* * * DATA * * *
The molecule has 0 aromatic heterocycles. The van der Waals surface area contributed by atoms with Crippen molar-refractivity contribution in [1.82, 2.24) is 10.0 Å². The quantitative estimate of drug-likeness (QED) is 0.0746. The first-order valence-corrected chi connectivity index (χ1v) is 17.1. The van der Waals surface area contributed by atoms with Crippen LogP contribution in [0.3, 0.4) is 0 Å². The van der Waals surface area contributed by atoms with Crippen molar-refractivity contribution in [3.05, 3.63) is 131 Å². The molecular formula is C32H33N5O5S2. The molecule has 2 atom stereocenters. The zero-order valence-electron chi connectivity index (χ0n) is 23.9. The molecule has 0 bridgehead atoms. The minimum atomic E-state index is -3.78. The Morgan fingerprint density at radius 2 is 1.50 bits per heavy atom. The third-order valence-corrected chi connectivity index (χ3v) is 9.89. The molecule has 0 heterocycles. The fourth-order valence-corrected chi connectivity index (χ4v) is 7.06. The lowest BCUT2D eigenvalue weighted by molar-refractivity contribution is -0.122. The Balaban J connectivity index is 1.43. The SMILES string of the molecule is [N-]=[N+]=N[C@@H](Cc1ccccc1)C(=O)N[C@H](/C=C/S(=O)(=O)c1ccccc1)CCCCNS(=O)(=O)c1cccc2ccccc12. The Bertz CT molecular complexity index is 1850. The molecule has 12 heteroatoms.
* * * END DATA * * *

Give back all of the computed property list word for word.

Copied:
The molecule has 0 aromatic heterocycles. The van der Waals surface area contributed by atoms with Crippen molar-refractivity contribution in [1.82, 2.24) is 10.0 Å². The quantitative estimate of drug-likeness (QED) is 0.0746. The first-order valence-corrected chi connectivity index (χ1v) is 17.1. The van der Waals surface area contributed by atoms with Crippen LogP contribution in [0.3, 0.4) is 0 Å². The van der Waals surface area contributed by atoms with Crippen molar-refractivity contribution in [3.05, 3.63) is 131 Å². The molecular formula is C32H33N5O5S2. The molecule has 2 atom stereocenters. The zero-order valence-electron chi connectivity index (χ0n) is 23.9. The molecule has 0 bridgehead atoms. The minimum atomic E-state index is -3.78. The Morgan fingerprint density at radius 2 is 1.50 bits per heavy atom. The third-order valence-corrected chi connectivity index (χ3v) is 9.89. The molecule has 0 heterocycles. The fourth-order valence-corrected chi connectivity index (χ4v) is 7.06. The lowest BCUT2D eigenvalue weighted by molar-refractivity contribution is -0.122. The Balaban J connectivity index is 1.43. The SMILES string of the molecule is [N-]=[N+]=N[C@@H](Cc1ccccc1)C(=O)N[C@H](/C=C/S(=O)(=O)c1ccccc1)CCCCNS(=O)(=O)c1cccc2ccccc12. The Bertz CT molecular complexity index is 1850. The molecule has 12 heteroatoms.